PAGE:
The 2012 German film A Coffee in Berlin tracks a day in the life of Niko Fischer (Tom Schilling), a law school dropout in Berlin. This day is no doubt similar to many other days over the past year or two of Niko’s life, as he struggles to find direction and purpose. On this particular day, he even struggles to find a cup of coffee.
In the opening scene of the movie, it is early morning. Niko is getting dressed while a girl, Elli (Katharina Shüttler), is sleeping in the room. She wakes up and asks why he’s leaving so soon. He says he has some appointments. Elli offers to make them some coffee, but he turns her down: “That’s sweet, but I’m already late.” If he had known how the day would go, he might have accepted the coffee.
Elli suggests getting together that evening, but he says he has a million things to do. When he can’t be specific about what any of those things are, it dawns on her that it’s just an excuse, and he doesn’t want to see her again.
When we next see Niko, he is carrying a box into an empty apartment he’s moving into. After a brief look at some photos of Elli and himself—clearly she was his girlfriend and not just a casual fling—he takes a listless shower and makes an attempt at a wan smile in the mirror. He’s not a happy fellow.
When he looks through his mail, he realizes that in fact he does have an appointment and rushes out the door. The appointment is with a psychologist whose job it is to recommend whether or not Niko will get his driver’s license restored. Apparently Niko has had a series of problems with alcohol.
The psychologist (Andreas Schröders) asks Niko if he’s had anything to drink that day. Niko says no. Incredulous, the psychologist asks, “No coffee? No water?” When Niko says he misunderstood the question and admits to having had some water (no coffee, though, since he refused his girlfriend’s offer to make it), the psychologist smirks and says, “So, drinking automatically means alcohol to you, right?” Given the psychologist’s reaction, it’s no surprise that Niko doesn’t get his license back.
After the meeting, Niko heads for a coffee shop to get a cup of coffee. The barista suggests a Macocchino, but Niko says he just wants a normal cup of coffee. The barista offers him a choice of Coffee Arabica or Colombia Morning. He says he wants whichever one tastes most like regular coffee. He chooses the Colombia, but he’s shocked when she says it costs three Euros forty. The barista offers a classic “coffee snob” response: “Yeah, that’s the Colombia!” Niko doesn’t have enough money, and the manager refuses to make an exception for him.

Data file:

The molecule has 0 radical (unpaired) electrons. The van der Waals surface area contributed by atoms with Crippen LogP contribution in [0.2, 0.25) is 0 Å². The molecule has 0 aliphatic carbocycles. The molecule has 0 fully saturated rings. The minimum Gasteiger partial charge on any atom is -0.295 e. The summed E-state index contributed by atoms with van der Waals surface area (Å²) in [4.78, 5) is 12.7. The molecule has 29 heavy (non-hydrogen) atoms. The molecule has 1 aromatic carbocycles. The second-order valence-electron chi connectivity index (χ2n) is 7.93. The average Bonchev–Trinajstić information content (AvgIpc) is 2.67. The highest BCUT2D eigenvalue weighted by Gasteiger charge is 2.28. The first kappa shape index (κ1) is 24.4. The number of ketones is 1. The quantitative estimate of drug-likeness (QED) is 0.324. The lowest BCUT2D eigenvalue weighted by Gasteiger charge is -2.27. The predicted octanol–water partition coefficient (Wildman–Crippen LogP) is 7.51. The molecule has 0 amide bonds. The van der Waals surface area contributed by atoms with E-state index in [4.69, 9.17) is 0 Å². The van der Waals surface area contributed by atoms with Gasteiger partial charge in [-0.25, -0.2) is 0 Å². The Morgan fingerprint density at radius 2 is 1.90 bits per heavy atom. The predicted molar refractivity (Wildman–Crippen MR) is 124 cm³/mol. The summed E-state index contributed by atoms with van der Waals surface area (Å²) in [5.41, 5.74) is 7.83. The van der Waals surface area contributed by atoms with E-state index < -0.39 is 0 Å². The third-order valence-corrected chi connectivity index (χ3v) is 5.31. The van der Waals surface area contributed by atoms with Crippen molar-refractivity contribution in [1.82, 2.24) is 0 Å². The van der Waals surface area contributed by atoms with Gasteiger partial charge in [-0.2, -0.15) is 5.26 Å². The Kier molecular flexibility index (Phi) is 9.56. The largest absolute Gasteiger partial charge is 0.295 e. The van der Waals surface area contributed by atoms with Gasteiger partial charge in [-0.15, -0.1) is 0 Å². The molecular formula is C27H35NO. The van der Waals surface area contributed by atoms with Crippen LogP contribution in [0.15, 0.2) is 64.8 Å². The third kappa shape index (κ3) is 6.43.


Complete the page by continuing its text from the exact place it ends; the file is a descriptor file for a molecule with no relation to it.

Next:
It’s a precursor of the coffee troubles that will haunt Niko throughout his day. He makes multiple attempts to get a cup of coffee, but he’s thwarted at every turn. He’s the victim of a broken coffee machine, an empty coffee urn, a coffee vending machine that’s out of order, and a machine that’s just been cleaned for the night.
Even his father (Ulrich Noethen) prevents him from getting his coffee: When they sit down for drinks at his father’s golf club, Niko asks for coffee, but his father orders him schnapps instead.
Niko’s repeated failure to obtain a cup of coffee is a joke, but it’s also a metaphor for his unfulfilled desire to fit in with the normal life all around him.
From his discussion with his father, we learn that Niko dropped out of school two years before. His father has been supporting him the whole time, thinking he was paying for Niko’s law studies. When his father asks him what he’s been doing, he replies that he’s been “thinking.”
Niko has encounters with various people throughout the day, notably his neighbor Karl (Justus von Dohnányi), and Julika (Friederike Kempter), a girl he knew years ago in school. But he has trouble making meaningful connections with anyone other than his friend Matze (Marc Hosemann), although he does seem to have a brief rapport with the deaf grandmother (Lis Böttner) of Matze’s drug-dealing friend Marcel (Theo Trebs).
In a bar late at night—after being rebuffed once again in his search for coffee—Niko is befriended by an old man (Michael Gwisdek) who tells him about being a boy in Berlin under the Nazis. The old man’s story touches Niko, and he seems to discover something about himself through his interaction with the man.
We can’t be certain that Niko’s life will be different. But I’d say yes. After all, the next morning, the first thing we see him do is drink a cup of coffee.
Written and directed by Jan Ole Gerstner, A Coffee in Berlin is a beautiful gem of a movie. It’s funny, ironic, and melancholy, and in the end, hopeful. Tom Schilling makes you care about Niko, even while you recognize that he’s a slacker. The supporting actors are very good too.
The movie is stylistically reminiscent, probably intentionally, of Woody Allen’s masterpiece Manhattan, with gorgeous black and white photography and a great jazz score by Cherilyn MacNeil and The Major Minors. Like Manhattan, it’s an ode to a city, as Niko’s day takes him all over Berlin, giving Gerstner an opportunity to show off the city in all its gritty beauty.
Thematically, A Coffee in Berlin is an exploration of the problem of finding one’s identity and purpose in a post-modern world. And even better, from a coffee lover’s perspective, it’s a film that validates the notion that sometimes you just need a cup of coffee, and once you have it, the world is right again.
A Coffee in Berlin is available on Amazon.com in Blu-ray and DVD formats, as well as on Amazon Prime Video. The movie is also available on iTunes and on other streaming services. In German and occasional English, with English subtitles. The movie’s soundtrack—well worth a listen—can also be purchased on Amazon.com or iTunes.
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